To a Mountain in Tibet
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This is the account of a journey to the holiest mountain on earth, the solitary peak of Kailas in Tibet, sacred to one-fifth of humankind. To both Buddhists and Hindus it is the mystic heart of the world and an ancient site of pilgrimage. It has never been climbed. Even today, under Chinese domination, the people of four religions circle the mountain in devotion to different gods.
Colin Thubron reached it by foot along the Karnali River, the highest source of the Ganges. His journey is an entry into the culture of today's Tibet, and a pilgrimage in the wake his mother's death and the loss of his family. He undertakes it in order to mark the event, to leave a sign of their passage. He also explores his own need for solitude, which has shaped his career as a writer—one who travels to places beyond his own history and culture, writing about them and about the journey. To a Mountain in Tibet is at once a powerful travelogue, a fascinated encounter with alien faith, and an intimate personal voyage.
It is a haunting and beautiful book, a rare mix of discovery and loss. In its evocation of landscape and variety of exotic peoples, of mythic and spiritual traditions foreign to our own, it is a spectacular achievement from our greatest living travel writer, an artist of formidable literary gifts, uncanny intuition, and wondrous insight.
adoptive son of a north Indian king, and attains enlightenment in exile, haunting the cremation grounds dear to tantric yogis. In Tibet he is tutored by the dakini sky-dancers. He traverses the mountains converting kings, war gods and devils alike. Twice he escapes immolation on pyres by turning them to water or sesame oil, appearing in the flames enthroned on a calm lake. The outsize hand-and footprints of his passing cover the land. An emanation, at last, of the Amitabha Buddha, he becomes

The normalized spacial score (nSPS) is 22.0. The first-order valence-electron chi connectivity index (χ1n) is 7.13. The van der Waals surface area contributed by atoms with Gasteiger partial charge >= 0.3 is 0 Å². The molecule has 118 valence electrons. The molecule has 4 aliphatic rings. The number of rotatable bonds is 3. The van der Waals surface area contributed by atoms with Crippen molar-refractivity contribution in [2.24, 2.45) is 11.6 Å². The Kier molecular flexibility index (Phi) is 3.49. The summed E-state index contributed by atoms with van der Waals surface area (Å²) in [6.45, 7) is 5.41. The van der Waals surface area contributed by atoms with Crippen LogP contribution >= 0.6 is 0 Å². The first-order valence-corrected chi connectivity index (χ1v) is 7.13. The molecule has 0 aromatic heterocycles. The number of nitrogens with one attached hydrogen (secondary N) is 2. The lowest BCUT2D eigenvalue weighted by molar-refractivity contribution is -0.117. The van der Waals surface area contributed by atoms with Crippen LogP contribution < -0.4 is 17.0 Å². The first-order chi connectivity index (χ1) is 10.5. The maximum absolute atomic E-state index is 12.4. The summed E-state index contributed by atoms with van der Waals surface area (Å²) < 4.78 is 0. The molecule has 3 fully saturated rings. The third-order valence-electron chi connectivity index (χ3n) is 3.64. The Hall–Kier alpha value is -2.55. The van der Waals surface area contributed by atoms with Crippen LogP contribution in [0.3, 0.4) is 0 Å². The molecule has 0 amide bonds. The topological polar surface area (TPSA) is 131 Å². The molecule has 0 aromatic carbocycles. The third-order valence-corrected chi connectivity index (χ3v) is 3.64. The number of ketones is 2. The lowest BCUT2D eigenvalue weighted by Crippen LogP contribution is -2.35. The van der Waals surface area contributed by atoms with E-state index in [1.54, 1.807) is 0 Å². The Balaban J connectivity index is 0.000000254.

young monk, praying. I watch from the dark in fascinated estrangement, until they file away. Perhaps these raucous local gods–lords of the wind and the avalanche–are easier to comprehend than the otherworldly Buddhas, and more prudent to propitiate on this hardest of all pilgrimages. The Lha Chu, the River of the Spirits, guides us for five miles more along a corridor of paling sandstone. For 3,000 feet on either side its walls unfurl in towering curtains of pink and copper red. Some softness
fostering Bon communities–he had become a holy figure to them–or his year in a Chinese prison. In 1961 he had tried to escape Tibet with a group of lamas from his monastery, carrying sacred texts and relics. ‘Yes, it was very dangerous. Chinese soldiers found us, and many of our blessed ones were killed. I was shot myself…’ Wounded, he was left for dead. But a nearby family hid him, and he crossed the border to Mustang after twenty-two days, walking by night. He dismissed all this as long ago.
and–do you know?–we never felt it cold, but quite warm, because of its sanctity.’ She smiles to herself. ‘At least we had that.’ Then she resumes the long descent of the valley, wrapping her arms around herself, not looking back. I walk on with vague foreboding, listening to my body. Hindu pilgrims seem to have reached Kailas pitifully ill-prepared ever since ragged Shaivite renunciates straggled here in the nineteenth century, begging. In the 1930s the pilgrim numbers mushroomed, and every year
deposit a garment of their beloved dead, even a photograph or a pinch of funerary ash, and pray for them in whatever incarnation they survive. Yet the Buddhist living cannot help the deceased, whose souls do not exist. Such hopes fly in the face of karmic law, and flower through some inchoate instinct, comforting the mourner, not the mourned. For nothing cherished or even recognisable endures. In this cold, weakened air I stare a little wretched at the heap of rags, which seems to symbolise pure